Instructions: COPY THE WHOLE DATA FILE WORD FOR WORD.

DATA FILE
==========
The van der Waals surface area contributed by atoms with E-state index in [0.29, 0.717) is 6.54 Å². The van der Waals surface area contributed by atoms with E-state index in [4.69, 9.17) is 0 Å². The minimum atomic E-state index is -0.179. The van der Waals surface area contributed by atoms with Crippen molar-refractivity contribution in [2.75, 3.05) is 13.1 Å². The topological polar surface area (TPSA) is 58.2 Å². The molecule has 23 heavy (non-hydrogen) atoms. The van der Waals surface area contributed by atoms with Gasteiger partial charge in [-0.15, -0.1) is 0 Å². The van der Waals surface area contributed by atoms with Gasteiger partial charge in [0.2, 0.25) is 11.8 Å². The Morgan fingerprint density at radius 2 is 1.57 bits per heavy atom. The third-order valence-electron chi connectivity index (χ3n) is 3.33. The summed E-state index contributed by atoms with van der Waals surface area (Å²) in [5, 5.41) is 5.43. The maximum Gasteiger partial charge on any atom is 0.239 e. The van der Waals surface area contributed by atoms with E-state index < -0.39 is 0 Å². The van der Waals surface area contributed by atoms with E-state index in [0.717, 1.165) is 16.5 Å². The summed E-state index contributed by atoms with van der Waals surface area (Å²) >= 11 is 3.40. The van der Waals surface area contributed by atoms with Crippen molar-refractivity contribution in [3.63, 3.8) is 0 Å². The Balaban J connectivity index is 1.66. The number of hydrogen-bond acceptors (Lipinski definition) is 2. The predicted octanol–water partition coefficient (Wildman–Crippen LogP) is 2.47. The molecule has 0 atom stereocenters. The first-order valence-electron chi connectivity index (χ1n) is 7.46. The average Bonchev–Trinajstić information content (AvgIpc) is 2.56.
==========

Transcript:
The van der Waals surface area contributed by atoms with E-state index in [0.29, 0.717) is 6.54 Å². The van der Waals surface area contributed by atoms with E-state index in [4.69, 9.17) is 0 Å². The minimum atomic E-state index is -0.179. The van der Waals surface area contributed by atoms with Crippen molar-refractivity contribution in [2.75, 3.05) is 13.1 Å². The topological polar surface area (TPSA) is 58.2 Å². The molecule has 23 heavy (non-hydrogen) atoms. The van der Waals surface area contributed by atoms with Gasteiger partial charge in [-0.15, -0.1) is 0 Å². The van der Waals surface area contributed by atoms with Gasteiger partial charge in [0.2, 0.25) is 11.8 Å². The Morgan fingerprint density at radius 2 is 1.57 bits per heavy atom. The third-order valence-electron chi connectivity index (χ3n) is 3.33. The summed E-state index contributed by atoms with van der Waals surface area (Å²) in [5, 5.41) is 5.43. The maximum Gasteiger partial charge on any atom is 0.239 e. The van der Waals surface area contributed by atoms with E-state index < -0.39 is 0 Å². The van der Waals surface area contributed by atoms with E-state index in [0.717, 1.165) is 16.5 Å². The summed E-state index contributed by atoms with van der Waals surface area (Å²) >= 11 is 3.40. The van der Waals surface area contributed by atoms with Crippen molar-refractivity contribution in [3.63, 3.8) is 0 Å². The Balaban J connectivity index is 1.66. The number of hydrogen-bond acceptors (Lipinski definition) is 2. The predicted octanol–water partition coefficient (Wildman–Crippen LogP) is 2.47. The molecule has 0 atom stereocenters. The first-order valence-electron chi connectivity index (χ1n) is 7.46. The average Bonchev–Trinajstić information content (AvgIpc) is 2.56.